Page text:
the claimant is unable to perform substantial gainful activity for at least twelve months because of
a medically determinable impairment. 42 U.S.C. §§ 423(d), 1382c(a)(3)(A); see also Cook v.
Heckler, 750 F.2d 391, 393 (5th Cir. 1985). In determining a capability to perform “substantial
gainful activity,” a five-step “sequential evaluation” is used, as described below.
SEQUENTIAL EVALUATION PROCESS
Pursuant to the statutory provisions governing disability determinations, the Commissioner
has promulgated regulations that establish a five-step process to determine whether a claimant
suffers from a disability. 20 C.F.R. § 404.1520 (1987). First, a claimant who, at the time of his
disability claim, is engaged in substantial gainful employment is not disabled. 20 C.F.R. §
404.1520(b) (1987). Second, the claimant is not disabled if his alleged impairment is not severe,
without consideration of his residual functional capacity, age, education, or work experience. 20
C.F.R. § 404.1520(c) (1987). Third, if the alleged impairment is severe, the claimant is considered
disabled if his impairment corresponds to an impairment described in 20 C.F.R., Subpart P,
Appendix 1 (1987). 20 C.F.R. § 404.1520(d) (1987). Fourth, a claimant with a severe impairment
that does not correspond to a listed impairment is not considered to be disabled if he is capable of
performing his past work. 20 C.F.R. § 404.1520(e) (1987).
At the fifth step, it must be determined whether the claimant could perform some work in the
national economy. A claimant who cannot return to his past work is not disabled if he has the
residual functional capacity to engage in work available in the national economy. 20 C.F.R. §
404.1529(f) (1987); 42 U.S.C. § 1382(a).
At this juncture, the burden shifts to the Commissioner to show that there are jobs existing
in the national economy which the claimant can perform, consistent with his medically determinable
impairments, functional limitations, age, education, and work experience. See Bowen v. Yuckert, 482
U.S. 137 (1987). Once the Commissioner finds that jobs in the national economy are available to
the claimant, the burden of proof shifts back to the claimant to rebut this finding. See Selders v.
Sullivan, 914 F.2d 614, 618 (5th Cir. 1990).
In this case, a determination was made at the Fourth step.
Plaintiff is now before the court pro se. She has discharged her second or third set of
counsel, expressing a dissatisfaction with not only the representation or lack thereof but also the
outcome of her case. Her brief mainly complains of the lack of representation. However, the Court
cannot be guided by this fact, but rather whether there is substantial evidence to support the ALJ’s
decision. The Court is sympathetic to Plaintiff’s frustration and anxiety. She asks that the Court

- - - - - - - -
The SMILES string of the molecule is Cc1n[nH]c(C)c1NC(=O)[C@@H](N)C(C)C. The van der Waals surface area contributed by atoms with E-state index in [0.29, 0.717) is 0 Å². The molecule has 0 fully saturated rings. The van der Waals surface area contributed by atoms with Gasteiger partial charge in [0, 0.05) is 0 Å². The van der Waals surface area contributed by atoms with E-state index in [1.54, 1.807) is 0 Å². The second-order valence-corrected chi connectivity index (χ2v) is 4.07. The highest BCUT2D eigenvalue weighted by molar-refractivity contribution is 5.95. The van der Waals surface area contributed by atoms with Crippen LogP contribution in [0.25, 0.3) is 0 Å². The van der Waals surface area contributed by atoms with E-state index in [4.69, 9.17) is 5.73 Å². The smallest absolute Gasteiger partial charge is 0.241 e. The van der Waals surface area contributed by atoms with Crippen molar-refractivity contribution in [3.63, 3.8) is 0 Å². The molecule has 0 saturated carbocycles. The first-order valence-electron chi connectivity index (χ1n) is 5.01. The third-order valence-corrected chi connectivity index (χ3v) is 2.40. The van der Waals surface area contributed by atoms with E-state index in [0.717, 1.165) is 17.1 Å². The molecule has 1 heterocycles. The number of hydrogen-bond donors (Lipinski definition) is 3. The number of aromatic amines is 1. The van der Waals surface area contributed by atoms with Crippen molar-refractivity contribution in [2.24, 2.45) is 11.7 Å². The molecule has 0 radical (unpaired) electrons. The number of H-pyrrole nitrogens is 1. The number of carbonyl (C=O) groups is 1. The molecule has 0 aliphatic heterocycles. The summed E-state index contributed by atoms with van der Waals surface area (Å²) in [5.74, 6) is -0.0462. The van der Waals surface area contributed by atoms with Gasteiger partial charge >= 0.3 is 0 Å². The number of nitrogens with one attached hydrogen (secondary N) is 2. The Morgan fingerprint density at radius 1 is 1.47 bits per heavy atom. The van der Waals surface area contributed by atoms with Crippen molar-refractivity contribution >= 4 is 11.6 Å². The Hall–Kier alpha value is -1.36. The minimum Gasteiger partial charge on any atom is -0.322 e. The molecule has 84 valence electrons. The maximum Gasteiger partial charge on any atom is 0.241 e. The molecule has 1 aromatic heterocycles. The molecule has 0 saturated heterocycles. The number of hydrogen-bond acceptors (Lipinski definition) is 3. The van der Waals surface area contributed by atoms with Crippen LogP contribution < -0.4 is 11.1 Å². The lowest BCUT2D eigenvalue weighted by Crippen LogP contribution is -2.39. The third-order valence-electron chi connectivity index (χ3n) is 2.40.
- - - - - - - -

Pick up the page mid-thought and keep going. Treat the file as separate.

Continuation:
grant her disability and attaches records supporting her position.
The Court cannot grant Plaintiff disability. The Court’s review is limited to the ALJ’s
decision and the administrative record. The ALJ identified a number of severe impairments. He
then proceeded to his analysis as to whether any of those impairments met a listing requirement. He
also considered the medical evidence of record and assigned weight accordingly. The medical
evidence of record indicated that her blood pressure was well controlled with medication (Tr. 354355, 513, 572-573, 579). Brain studies were unremarkable (Tr. 422, 549-559). Medication appeared
to control many of her problems. See Lovelace v. Bowen, 813 F.2d 55,59 (5th Cir. 1987) ( a medical
impairment that medication, surgery, or treatment can reasonably remedy is not disabling). The ALJ
noted her treating physician’s findings while assigning little weight to his RFC analysis and did note
his medical findings, which on the whole lend substantial support to the ALJ’s decision. The ALJ
took into consideration that her right shoulder surgery had gone well (Tr. 143). The ALJ did account
for the operation by limiting Plaintiff “to avoiding reaching overhead with the right dominant
hand” (Tr. 142-143). Only a couple of months prior to plaintiff's treating doctor's RFC analysis,
Dr. Costa noted that Plaintiff had a normal gait, 5/5 strength, and intact reflexes and sensation
(Tr. 138, 144).
The ALJ has the sole responsibility for determining a claimant’s disability status. See
Greenspan v. Shalala, 38F.3d 232,237 (5th Cir. 1994). The ALJ properly took into account
Plaintiff’s testimony as to her limitations (Tr. 142-143). Certain conditions submitted by the
Plaintiff may have occurred after the date of the ALJ’s decision and, as noted by the Appeals
Council, she is not foreclosed from filing on these claims.
Having reviewed the record as a whole, the Court finds that the ALJ gave Plaintiff a fair
hearing and conducted a considered analysis. The Court by law is restricted to a limited review of
the record and does not have the power to reverse a decision that is based on substantial evidence.
Pursuant to the foregoing, the decision of the Administrative Law Judge is AFFIRMED.
SIGNED this 24th day of March, 2016.
DON D. BUSH
UNITED STATES MAGISTRATE JUDGE